Just to see this earliest art from another Europe, between 10,000 and 40,000 years ago, would be sufficient in itself, but what is so remarkable is just how deeply it deserves that name of art.
Some scholars refuse to regard these objects as any kind of art because their social purpose cannot be established. Go if you can, and see for yourself. You may wonder if caution has turned these specialists blind.
On one level the show is pure knowledge condensed in the most beautiful forms. It opens a door into the ice age: how the world looked, how human beings looked, how they saw that world. A bison runs at you, hair rippling. A lion leaps, ready to overwhelm its prey from behind. Ivory swans fly through the air, tapering like elegant arrows as they mysteriously disappear overhead.( Laura Cumming ,The Observer)
Ice Age art is a stupendous show.
Guiseppe Verdi (1813-1901)
When Verdi was seven, he was sent to the local parish priest to learn reading, writing and arithmetic. He was a shy boy quick to take offence and subject to anger. But music made him forget everything. Once as an altar boy he was enraptured by the organ music he failed to hear the priest’s repeated calls for water and the wine. At last the priest enraged by the boy’s lack of attention gave a sharp kick on his behind sending down the altar steps.
“God blast you!” shouted the boy as he left the church still smarting from his embarrassment. Some years later in 1828, the church was struck by lightening. Two priests were killed, one of them was the one who had booted Guiseppe down the altar steps.
In his youth operatic impresario Guilio Gatti-Casazza worshipped the musical genius of Verdi. Once he followed the great composer through the streets, not daring to speak to him. Many years later he told Verdi about this.
“What a waste of energy!” exclaimed the master, “at that age with a good pair of legs under you, you should have been following a pretty girl.”
Today morning I had a treat. I heard the intermezzo from cavalleria rusticana and remembered an anecdote that I had written down in my scrapbook. Here it is:
An organ grinder one morning turned up in front of the house of Mascagni. Standing below the window he began to play his famous intermezzo. He played at such fast tempo the composer could not stand it. He rushed to the street telling the organ grinder how his music ought to be played. He adjusted the tempo till it was as he intended it.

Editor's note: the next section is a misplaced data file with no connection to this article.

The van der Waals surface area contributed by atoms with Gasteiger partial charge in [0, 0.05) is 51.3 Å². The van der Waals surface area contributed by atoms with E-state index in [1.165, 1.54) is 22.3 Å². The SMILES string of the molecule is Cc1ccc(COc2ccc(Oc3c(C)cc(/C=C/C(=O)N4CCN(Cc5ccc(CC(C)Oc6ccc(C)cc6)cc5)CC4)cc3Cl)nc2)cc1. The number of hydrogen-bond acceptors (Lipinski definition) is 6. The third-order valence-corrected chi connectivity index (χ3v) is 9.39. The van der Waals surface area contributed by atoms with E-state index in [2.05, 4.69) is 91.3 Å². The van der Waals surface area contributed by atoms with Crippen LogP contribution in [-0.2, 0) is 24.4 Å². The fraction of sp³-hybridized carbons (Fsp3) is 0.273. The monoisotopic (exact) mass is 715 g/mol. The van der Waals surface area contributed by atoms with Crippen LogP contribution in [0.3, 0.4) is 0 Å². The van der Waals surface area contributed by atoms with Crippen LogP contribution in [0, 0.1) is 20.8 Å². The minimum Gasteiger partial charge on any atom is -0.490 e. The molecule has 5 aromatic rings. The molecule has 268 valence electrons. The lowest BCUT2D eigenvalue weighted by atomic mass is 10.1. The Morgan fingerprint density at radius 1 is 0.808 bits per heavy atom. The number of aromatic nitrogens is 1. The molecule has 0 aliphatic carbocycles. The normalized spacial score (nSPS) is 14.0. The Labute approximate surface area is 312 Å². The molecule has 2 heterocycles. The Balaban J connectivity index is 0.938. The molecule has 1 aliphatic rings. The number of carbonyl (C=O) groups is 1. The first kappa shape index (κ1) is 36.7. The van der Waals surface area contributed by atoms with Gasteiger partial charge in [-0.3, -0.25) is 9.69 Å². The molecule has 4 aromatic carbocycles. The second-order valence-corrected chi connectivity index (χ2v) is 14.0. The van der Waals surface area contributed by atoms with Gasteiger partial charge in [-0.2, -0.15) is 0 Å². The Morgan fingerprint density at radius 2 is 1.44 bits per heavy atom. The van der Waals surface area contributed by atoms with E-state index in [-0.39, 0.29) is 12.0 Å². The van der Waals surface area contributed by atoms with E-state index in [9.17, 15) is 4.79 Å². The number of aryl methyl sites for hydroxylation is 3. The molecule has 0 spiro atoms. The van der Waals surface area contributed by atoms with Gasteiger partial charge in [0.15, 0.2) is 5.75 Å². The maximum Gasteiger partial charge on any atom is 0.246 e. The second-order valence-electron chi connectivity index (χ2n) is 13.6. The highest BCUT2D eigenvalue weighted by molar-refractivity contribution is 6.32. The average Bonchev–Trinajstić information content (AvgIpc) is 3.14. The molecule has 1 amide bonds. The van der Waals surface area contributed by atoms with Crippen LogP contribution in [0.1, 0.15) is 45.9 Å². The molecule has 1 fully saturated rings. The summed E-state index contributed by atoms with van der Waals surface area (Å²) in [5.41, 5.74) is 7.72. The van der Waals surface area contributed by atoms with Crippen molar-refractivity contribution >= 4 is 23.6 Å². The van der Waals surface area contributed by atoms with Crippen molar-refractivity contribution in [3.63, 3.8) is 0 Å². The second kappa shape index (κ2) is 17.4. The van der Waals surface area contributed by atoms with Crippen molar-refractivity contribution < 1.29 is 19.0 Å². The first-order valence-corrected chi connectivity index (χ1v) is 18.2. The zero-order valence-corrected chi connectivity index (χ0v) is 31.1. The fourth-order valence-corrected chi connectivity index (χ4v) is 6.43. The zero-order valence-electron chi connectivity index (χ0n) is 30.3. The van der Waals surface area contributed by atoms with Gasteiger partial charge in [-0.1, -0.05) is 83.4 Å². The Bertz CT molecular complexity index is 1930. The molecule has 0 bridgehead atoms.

Next morning the organ grinder appeared once again and there was a placard in front of his organ. The placard read,’Pupil of Mascagni’
The first time I visited the British Museum in 89 one item that captivated me was the autograph of Beethoven. Alongside was that of Mozart. The tidiness of the latter was totally missing in the work of Beethoven. Comparing these is easier than analyzing why one is distinct from the other.
Yet both have been essential to me. Though I have no musical training to appreciate the merits of a composer from his style, in the manner one uses melodic, rhythmic or textural elements, my responses to both composers have been varied. Whereas one has smoothed my troubled spirit by life’s inconsequential hammerings, as an infant satiated by it mother’s milk, Beethoven has supplied more than ample muscle to keep me going through day’s chore. I require both. Even as I get on with tasks on hand, snatches of his themes are ever in my mind. I can smooth day to my liking.
Is there anything that I may pick out from works of Beethoven as infinitely of high order than others? Given the temperament and cast of my mind second movement in symphonies, the slow movements touch me deeper than others. Whatever I may be doing while the music goes on the background I pause in order to take the delicious passages: Seventh symphony, the third piano concerto are cases in point.
After becoming acquainted with his music for years my ear can note development of a theme, tonic major and minor relationships how bits and pieces of it are scattered throughout the work. Such juxtapositions of key and dynamics give the piece its variety; themes when restated are like memory playing tricks, a sunny brisk passage when restated is in minor key nevertheless balance is achieved. His music almost mirrors life in that that sunny outlook of a child derived from its influences may be transformed by tragic aspects of life. But such major minor relationships do not make life seen separately; overall unity of a Beethoven symphony is in its variety despite the motive force of life merely lets each of us to touch highs and lows of joy and sorrow. If the music has its structure and unity is neither of joy nor of sorrow of life can be isolated. They are part of a design. As long man is subject to such tempests of life music of Beethoven must be relevant to him.